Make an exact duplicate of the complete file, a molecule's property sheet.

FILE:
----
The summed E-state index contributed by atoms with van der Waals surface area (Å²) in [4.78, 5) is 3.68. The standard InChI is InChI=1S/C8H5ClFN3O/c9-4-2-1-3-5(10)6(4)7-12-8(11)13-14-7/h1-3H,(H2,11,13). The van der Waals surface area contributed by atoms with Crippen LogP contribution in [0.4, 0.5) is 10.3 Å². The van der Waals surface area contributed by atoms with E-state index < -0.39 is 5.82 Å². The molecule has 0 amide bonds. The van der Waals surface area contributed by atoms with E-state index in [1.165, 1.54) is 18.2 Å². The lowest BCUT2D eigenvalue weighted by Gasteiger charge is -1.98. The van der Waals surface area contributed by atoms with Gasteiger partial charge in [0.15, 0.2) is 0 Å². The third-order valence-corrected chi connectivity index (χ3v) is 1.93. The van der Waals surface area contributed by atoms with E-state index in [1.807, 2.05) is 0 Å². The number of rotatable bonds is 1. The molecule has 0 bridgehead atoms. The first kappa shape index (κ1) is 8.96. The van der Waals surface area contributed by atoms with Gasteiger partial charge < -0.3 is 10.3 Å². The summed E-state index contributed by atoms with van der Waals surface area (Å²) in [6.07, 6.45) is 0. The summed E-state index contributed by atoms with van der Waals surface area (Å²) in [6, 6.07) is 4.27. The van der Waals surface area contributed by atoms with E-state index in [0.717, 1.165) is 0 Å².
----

The summed E-state index contributed by atoms with van der Waals surface area (Å²) in [4.78, 5) is 3.68. The standard InChI is InChI=1S/C8H5ClFN3O/c9-4-2-1-3-5(10)6(4)7-12-8(11)13-14-7/h1-3H,(H2,11,13). The van der Waals surface area contributed by atoms with Crippen LogP contribution in [0.4, 0.5) is 10.3 Å². The van der Waals surface area contributed by atoms with E-state index < -0.39 is 5.82 Å². The molecule has 0 amide bonds. The van der Waals surface area contributed by atoms with E-state index in [1.165, 1.54) is 18.2 Å². The lowest BCUT2D eigenvalue weighted by Gasteiger charge is -1.98. The van der Waals surface area contributed by atoms with Gasteiger partial charge in [0.15, 0.2) is 0 Å². The third-order valence-corrected chi connectivity index (χ3v) is 1.93. The van der Waals surface area contributed by atoms with E-state index in [1.807, 2.05) is 0 Å². The number of rotatable bonds is 1. The molecule has 0 bridgehead atoms. The first kappa shape index (κ1) is 8.96. The van der Waals surface area contributed by atoms with Gasteiger partial charge < -0.3 is 10.3 Å². The summed E-state index contributed by atoms with van der Waals surface area (Å²) in [6.07, 6.45) is 0. The summed E-state index contributed by atoms with van der Waals surface area (Å²) in [6, 6.07) is 4.27. The van der Waals surface area contributed by atoms with E-state index in [0.717, 1.165) is 0 Å².